Saturday, January 22, 2011


The theme of this Sunday's service is "follow me," and we'll hear the story in the Gospel of Matthew where Jesus begins calling his disciples away from their work to join his ministry.  As part of that theme, we'll be singing the hymn "Come, Follow Me, the Savior Spake."  I was reading the text tonight and realized just what a downer it is:

"Come follow me," the Savior spake,
"All in my way a biding;
Deny yourselves, the world foresake,
Obey my call and guiding.
Oh, bear the cross, whate'er betide;
Take my example for your guide."

Sometimes there is a tension in the church's message between the Good News and the theme of suffering and self-abnegation embodied in this hymn.  (The hymn only gets more explicit in verse four: "in suffering be undaunted.")  That's a tough message to sell to the world at large (and it's certainly not the kind of message to bring new singers to a choir!).

Instead of focusing on the sacrifices of faith, I wish that we as a congregation and a broader church would think about where we are leading and the example we are setting.  Are we living in such a way that anyone would want to follow us?  Are our lives made any better from our church attendance?  Are we making joyful noise and embodying the good news of God's love?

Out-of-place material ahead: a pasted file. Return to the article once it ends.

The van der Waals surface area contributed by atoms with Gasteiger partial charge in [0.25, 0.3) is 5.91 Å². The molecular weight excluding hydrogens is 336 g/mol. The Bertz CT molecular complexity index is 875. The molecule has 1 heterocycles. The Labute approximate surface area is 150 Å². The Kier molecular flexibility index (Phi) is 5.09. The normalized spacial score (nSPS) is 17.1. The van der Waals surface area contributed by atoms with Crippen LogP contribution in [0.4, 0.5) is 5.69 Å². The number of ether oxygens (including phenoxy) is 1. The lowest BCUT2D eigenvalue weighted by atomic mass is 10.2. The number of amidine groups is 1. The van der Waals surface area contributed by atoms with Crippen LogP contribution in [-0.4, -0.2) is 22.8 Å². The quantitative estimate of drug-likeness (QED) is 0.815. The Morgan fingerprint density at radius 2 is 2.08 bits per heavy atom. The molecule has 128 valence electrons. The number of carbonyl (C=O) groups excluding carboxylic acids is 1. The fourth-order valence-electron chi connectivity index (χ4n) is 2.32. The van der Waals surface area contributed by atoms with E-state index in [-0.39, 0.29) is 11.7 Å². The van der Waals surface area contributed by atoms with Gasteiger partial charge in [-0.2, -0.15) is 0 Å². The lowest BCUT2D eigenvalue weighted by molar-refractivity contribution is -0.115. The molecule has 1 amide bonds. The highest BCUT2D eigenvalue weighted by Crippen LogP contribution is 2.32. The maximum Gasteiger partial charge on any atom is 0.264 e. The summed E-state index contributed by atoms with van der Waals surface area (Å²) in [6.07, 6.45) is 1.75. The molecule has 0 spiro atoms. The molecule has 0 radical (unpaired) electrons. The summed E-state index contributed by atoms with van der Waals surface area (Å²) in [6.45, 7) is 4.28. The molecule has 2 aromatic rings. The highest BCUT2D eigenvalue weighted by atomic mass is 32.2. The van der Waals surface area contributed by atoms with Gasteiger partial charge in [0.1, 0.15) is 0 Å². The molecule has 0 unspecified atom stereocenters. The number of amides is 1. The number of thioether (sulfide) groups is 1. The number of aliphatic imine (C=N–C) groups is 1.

One of my favorite books is titled "Orbiting the Giant Hairball" about working creatively within bureaucracies, as both a leader and a follower.  One of my favorite analogies in the book is when the author compares the role of following to a water skiier.  The best water skiiers are active, with a great deal of flexibility and freedom of movement, yet they are always cooperating and communicating with the driver of the boat.  I like to think that Jesus similarly prefers us to be fully participating followers with a great deal of independence to find our own way behind his leadership and to enjoy and celebrate the experience.  Rather than a slow trod in single-file, doesn't water skiing seem like a more joyful and free way to follow?

Jesus' call to his disciples is not to an easy life, and the path of the righteous is narrow, I know.  But I also believe that the community of faith and God's love can make even the difficult times joyful.  Different churches and different people place a different level of emphasis on the struggles and the joy of the Christian faith.  We'll try to find a balance this week, but we will close on an upbeat note with the hymn "Rise, Shine, You People!"  I hope it sends us all out of the church as joyous followers.

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